By Tom Eley
3 October 2008
In the wake of Monday’s vote in the US House of Representatives rejecting the $700 billion bailout package for the American financial industry, prominent voices in the US and international media have responded by denouncing the lower house of Congress and complaining that the American political system is too susceptible to popular opinion and insufficiently obedient to the will of the corporate and political elite.
The yearning for more authoritarian forms of rule was expressed by, among others, Michael Gerson, the former chief speechwriter for George W. Bush. In a column in the Washington Post, he complained, “[I]t is now clear that American political elites have lost the ability to quickly respond to a national challenge by imposing their collective will.” The Times of London, part of Rupert Murdoch’s media empire, was even more blunt, headlining a column, “Congress is the Best Advert for Dictatorship.”
Sherman, who voted against the bailout bill on Monday, said, “The one thing that’s been proven is the absolute fear-mongering that’s being used to drive us is false.” He continued, “I’ve seen members turn to each other and say if we don’t pass this bill, we’re going to have martial law in the United States.”
Rep. Brad Sherman Martial Law
Jaralero on Oct 5, 2008
October 2, 2008, U.S. House of Representatives. Congressman Brad Sherman [D-CA] asks:
“But why are we bailing out the Bank of China? Why are we bailing out the Saudi royal family?…
The only way they can pass this bill is by creating and by sustaining a panic atmosphere…
A few Members were even told that there would be martial law in America if we voted no.”
I thank the Chair. I have got 30 minutes, and I will share some with the gentlelady from Ohio in just a second to describe the flaws with this bill. Believe it or not, 30 minutes is not long enough. But first I want to mention about the calls that are coming into our office.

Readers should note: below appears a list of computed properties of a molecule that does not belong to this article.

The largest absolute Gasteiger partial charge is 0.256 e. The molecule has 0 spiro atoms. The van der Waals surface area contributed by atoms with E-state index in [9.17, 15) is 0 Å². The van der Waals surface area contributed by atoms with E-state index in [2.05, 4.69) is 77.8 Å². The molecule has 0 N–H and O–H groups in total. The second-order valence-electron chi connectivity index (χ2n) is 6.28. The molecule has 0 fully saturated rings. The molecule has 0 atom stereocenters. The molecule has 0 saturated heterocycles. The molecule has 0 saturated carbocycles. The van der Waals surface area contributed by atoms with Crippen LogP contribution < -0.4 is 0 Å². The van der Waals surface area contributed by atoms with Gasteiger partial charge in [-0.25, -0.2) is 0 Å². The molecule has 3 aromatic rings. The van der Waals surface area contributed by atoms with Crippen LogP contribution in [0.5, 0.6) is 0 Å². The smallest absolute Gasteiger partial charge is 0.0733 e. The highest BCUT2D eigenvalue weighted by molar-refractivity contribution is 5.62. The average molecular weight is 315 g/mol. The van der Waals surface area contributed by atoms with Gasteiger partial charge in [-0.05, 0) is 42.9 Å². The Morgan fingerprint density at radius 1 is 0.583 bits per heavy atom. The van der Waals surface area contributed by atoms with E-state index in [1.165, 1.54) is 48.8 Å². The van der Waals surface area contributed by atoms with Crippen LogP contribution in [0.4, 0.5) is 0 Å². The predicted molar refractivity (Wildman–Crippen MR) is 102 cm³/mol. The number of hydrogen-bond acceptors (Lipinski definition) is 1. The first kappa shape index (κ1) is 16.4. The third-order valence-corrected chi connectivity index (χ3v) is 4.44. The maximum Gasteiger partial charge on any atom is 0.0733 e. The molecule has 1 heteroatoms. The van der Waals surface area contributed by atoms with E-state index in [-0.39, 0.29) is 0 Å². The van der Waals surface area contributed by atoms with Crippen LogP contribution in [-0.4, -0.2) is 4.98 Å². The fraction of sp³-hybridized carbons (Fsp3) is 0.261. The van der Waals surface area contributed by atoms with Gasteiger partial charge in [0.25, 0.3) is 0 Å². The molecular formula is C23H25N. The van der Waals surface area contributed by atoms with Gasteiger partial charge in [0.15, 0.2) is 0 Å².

The calls used to be from people around the country. Now Wall Street firms have their employees unplugging those headsets to call investors and instead calling Members of Congress. So now the calls coming in to at least my office have shifted from 20-1 against this bailout package for Wall Street, down to about 3-1 or 4-1 against this bailout.
I ask my colleagues not to be confused. Edit out some of those calls that are coming to you from folks who are being paid to make the call, and you will realize the country remains absolutely overwhelmingly opposed to this Wall Street bailout bill.
I thank again the gentleman from Ohio, and I will make a few more points.
We had a meeting of the Skeptics Caucus, which is now a bipartisan Skeptics Caucus, where we heard from Bill Isaac. Mr. Isaac was Chair of the FDIC (Federal Deposit Insurance Corporation), having first been appointed to that board by President Carter and then appointed by Reagan. You don’t find very many people who have support on both sides of the aisle like that.
The only way they can pass this bill is by creating and by sustaining a panic atmosphere.
That atmosphere is not justified. Many of us were told in private conversations, if we voted against this bill, that, on Monday, the sky would fall and that the market would drop 2,000 or 3,000 points the first day and another 2,000 the second day.
A few Members were even told that there would be martial law in America if we voted “no.”